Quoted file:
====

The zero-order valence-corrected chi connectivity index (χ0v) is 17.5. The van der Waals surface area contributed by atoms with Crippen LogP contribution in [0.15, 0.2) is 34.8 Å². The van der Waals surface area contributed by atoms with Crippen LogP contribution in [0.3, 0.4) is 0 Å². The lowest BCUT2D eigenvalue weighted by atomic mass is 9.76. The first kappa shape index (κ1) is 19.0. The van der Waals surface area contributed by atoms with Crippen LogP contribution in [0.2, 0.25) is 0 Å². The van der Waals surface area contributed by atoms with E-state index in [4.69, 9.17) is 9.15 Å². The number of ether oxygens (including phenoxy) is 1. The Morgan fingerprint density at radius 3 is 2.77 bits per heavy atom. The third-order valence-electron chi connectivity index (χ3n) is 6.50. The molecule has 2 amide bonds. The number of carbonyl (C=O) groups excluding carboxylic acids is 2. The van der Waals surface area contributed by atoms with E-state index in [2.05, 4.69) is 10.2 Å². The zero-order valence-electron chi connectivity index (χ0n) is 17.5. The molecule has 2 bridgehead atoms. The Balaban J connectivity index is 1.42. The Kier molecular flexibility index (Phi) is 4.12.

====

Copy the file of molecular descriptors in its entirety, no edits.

The zero-order valence-corrected chi connectivity index (χ0v) is 17.5. The van der Waals surface area contributed by atoms with Crippen LogP contribution in [0.15, 0.2) is 34.8 Å². The van der Waals surface area contributed by atoms with Crippen LogP contribution in [0.3, 0.4) is 0 Å². The lowest BCUT2D eigenvalue weighted by atomic mass is 9.76. The first kappa shape index (κ1) is 19.0. The van der Waals surface area contributed by atoms with Crippen LogP contribution in [0.2, 0.25) is 0 Å². The van der Waals surface area contributed by atoms with E-state index in [4.69, 9.17) is 9.15 Å². The number of ether oxygens (including phenoxy) is 1. The Morgan fingerprint density at radius 3 is 2.77 bits per heavy atom. The third-order valence-electron chi connectivity index (χ3n) is 6.50. The molecule has 2 amide bonds. The number of carbonyl (C=O) groups excluding carboxylic acids is 2. The van der Waals surface area contributed by atoms with E-state index in [2.05, 4.69) is 10.2 Å². The zero-order valence-electron chi connectivity index (χ0n) is 17.5. The molecule has 2 bridgehead atoms. The Balaban J connectivity index is 1.42. The Kier molecular flexibility index (Phi) is 4.12.